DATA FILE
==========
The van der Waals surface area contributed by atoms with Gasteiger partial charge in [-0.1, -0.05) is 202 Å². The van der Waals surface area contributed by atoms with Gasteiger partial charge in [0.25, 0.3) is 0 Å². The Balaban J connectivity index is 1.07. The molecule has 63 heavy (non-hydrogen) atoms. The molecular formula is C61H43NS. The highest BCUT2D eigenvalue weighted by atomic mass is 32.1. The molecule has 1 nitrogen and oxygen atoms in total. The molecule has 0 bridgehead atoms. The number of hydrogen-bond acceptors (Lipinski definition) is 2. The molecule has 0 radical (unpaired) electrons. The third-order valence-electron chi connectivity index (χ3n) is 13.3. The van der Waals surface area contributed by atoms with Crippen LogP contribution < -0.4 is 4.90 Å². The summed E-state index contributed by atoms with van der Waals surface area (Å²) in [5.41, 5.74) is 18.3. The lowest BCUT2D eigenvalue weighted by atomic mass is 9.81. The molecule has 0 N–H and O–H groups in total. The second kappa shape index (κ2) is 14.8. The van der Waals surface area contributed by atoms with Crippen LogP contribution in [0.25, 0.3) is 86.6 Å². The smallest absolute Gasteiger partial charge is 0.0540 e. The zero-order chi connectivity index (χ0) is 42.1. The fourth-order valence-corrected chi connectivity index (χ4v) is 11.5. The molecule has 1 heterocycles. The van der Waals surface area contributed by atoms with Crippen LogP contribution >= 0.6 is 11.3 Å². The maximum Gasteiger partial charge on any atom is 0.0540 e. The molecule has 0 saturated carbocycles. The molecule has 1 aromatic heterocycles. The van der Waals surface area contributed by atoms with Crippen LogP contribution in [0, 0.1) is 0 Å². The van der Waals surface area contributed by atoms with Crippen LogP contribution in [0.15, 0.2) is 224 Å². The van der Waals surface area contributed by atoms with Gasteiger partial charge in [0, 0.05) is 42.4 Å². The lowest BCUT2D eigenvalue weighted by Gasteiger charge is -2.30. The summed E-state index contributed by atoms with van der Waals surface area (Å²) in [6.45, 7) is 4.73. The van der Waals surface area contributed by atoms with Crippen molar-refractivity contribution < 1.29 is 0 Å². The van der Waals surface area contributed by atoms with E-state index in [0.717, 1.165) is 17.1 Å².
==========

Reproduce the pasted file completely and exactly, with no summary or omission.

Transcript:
The van der Waals surface area contributed by atoms with Gasteiger partial charge in [-0.1, -0.05) is 202 Å². The van der Waals surface area contributed by atoms with Gasteiger partial charge in [0.25, 0.3) is 0 Å². The Balaban J connectivity index is 1.07. The molecule has 63 heavy (non-hydrogen) atoms. The molecular formula is C61H43NS. The highest BCUT2D eigenvalue weighted by atomic mass is 32.1. The molecule has 1 nitrogen and oxygen atoms in total. The molecule has 0 bridgehead atoms. The number of hydrogen-bond acceptors (Lipinski definition) is 2. The molecule has 0 radical (unpaired) electrons. The third-order valence-electron chi connectivity index (χ3n) is 13.3. The van der Waals surface area contributed by atoms with Crippen LogP contribution < -0.4 is 4.90 Å². The summed E-state index contributed by atoms with van der Waals surface area (Å²) in [5.41, 5.74) is 18.3. The lowest BCUT2D eigenvalue weighted by atomic mass is 9.81. The molecule has 0 N–H and O–H groups in total. The second kappa shape index (κ2) is 14.8. The van der Waals surface area contributed by atoms with Crippen LogP contribution in [0.25, 0.3) is 86.6 Å². The smallest absolute Gasteiger partial charge is 0.0540 e. The zero-order chi connectivity index (χ0) is 42.1. The fourth-order valence-corrected chi connectivity index (χ4v) is 11.5. The molecule has 1 heterocycles. The van der Waals surface area contributed by atoms with Crippen LogP contribution >= 0.6 is 11.3 Å². The maximum Gasteiger partial charge on any atom is 0.0540 e. The molecule has 0 saturated carbocycles. The molecule has 1 aromatic heterocycles. The van der Waals surface area contributed by atoms with Crippen LogP contribution in [0, 0.1) is 0 Å². The van der Waals surface area contributed by atoms with Crippen LogP contribution in [0.15, 0.2) is 224 Å². The van der Waals surface area contributed by atoms with Gasteiger partial charge in [0, 0.05) is 42.4 Å². The lowest BCUT2D eigenvalue weighted by Gasteiger charge is -2.30. The summed E-state index contributed by atoms with van der Waals surface area (Å²) in [6.45, 7) is 4.73. The van der Waals surface area contributed by atoms with Crippen molar-refractivity contribution < 1.29 is 0 Å². The van der Waals surface area contributed by atoms with E-state index in [0.717, 1.165) is 17.1 Å².